Public domain works or content that isn’t protected by copyright law may not be protected for a variety of reasons, including the following:
The duration of copyright in the work has expired. In the U.S., for example, the copyright in a book expires 70 years after the death of its author. (In Canada, copyright expires 50 years after the author’s death.) The minimum duration of copyright protection as set out in the leading copyright treaty, the Berne Convention, is life-plus-fifty but many countries now have a life-plus-seventy duration as in the U.S.
The work has been produced by the U.S. federal government. In the U.S., works produced by the federal government don’t have copyright protection. However, a work produced by a consultant or freelancer to the government may have protection and that copyright may be transferred to the government. Note that in other countries such as Canada, there is copyright protection in federal government works.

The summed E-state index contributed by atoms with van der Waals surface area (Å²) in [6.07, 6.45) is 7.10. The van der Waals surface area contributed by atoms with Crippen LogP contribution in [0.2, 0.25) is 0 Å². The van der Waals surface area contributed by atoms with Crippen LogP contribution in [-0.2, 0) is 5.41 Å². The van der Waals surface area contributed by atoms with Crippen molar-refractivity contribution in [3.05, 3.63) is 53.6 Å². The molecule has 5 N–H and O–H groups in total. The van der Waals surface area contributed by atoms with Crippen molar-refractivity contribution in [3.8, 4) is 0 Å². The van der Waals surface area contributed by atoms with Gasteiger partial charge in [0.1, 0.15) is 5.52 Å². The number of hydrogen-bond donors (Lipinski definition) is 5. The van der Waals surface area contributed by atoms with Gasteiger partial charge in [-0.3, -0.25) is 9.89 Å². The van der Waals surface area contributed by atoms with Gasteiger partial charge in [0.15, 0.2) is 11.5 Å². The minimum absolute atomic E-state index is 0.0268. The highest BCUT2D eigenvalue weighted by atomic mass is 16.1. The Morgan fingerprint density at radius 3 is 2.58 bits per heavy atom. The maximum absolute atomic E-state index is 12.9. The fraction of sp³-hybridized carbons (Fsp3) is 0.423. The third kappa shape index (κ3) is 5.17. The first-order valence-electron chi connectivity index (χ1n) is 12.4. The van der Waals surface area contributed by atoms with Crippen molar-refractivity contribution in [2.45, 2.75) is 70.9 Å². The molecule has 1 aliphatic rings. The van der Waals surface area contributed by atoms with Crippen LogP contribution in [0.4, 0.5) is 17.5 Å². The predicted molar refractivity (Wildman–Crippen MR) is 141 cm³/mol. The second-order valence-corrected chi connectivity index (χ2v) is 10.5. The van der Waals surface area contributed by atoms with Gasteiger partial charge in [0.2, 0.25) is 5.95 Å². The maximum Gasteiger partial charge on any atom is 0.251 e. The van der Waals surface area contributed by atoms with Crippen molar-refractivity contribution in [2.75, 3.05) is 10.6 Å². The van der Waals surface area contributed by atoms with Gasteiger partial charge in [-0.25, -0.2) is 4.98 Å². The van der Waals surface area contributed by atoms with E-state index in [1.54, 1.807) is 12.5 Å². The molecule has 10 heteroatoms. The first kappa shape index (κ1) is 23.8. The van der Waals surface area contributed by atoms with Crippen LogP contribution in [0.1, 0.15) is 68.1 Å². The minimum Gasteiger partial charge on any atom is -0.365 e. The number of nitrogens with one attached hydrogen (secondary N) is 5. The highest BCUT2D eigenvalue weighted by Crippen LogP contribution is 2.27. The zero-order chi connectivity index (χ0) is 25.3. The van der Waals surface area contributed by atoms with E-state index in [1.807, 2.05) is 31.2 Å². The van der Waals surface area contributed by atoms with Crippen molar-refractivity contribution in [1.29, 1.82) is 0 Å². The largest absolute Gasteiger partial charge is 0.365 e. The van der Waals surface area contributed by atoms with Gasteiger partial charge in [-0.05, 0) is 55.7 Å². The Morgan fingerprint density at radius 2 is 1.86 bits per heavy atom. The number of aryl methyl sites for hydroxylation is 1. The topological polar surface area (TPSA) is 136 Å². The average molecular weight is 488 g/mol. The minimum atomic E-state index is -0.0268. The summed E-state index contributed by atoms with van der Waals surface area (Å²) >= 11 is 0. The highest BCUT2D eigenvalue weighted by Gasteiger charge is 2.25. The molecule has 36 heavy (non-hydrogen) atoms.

The work isn’t fixed in a tangible form. For example, a work such as a speech, lecture or improvisational comedy routine that hasn’t previously been written or recorded in any manner isn’t protected by copyright and therefore is in the public domain.
The work didn’t include a proper copyright notice prior to 1 March 1989. In the U.S., this doesn’t apply to works created after 1 March 1989 since a copyright notice is no longer mandatory to protect a work. However, prior to that date, notice of copyright was necessary on all published works — without this notice, the work went into the public domain. Note that most countries don’t have a copyright notice requirement.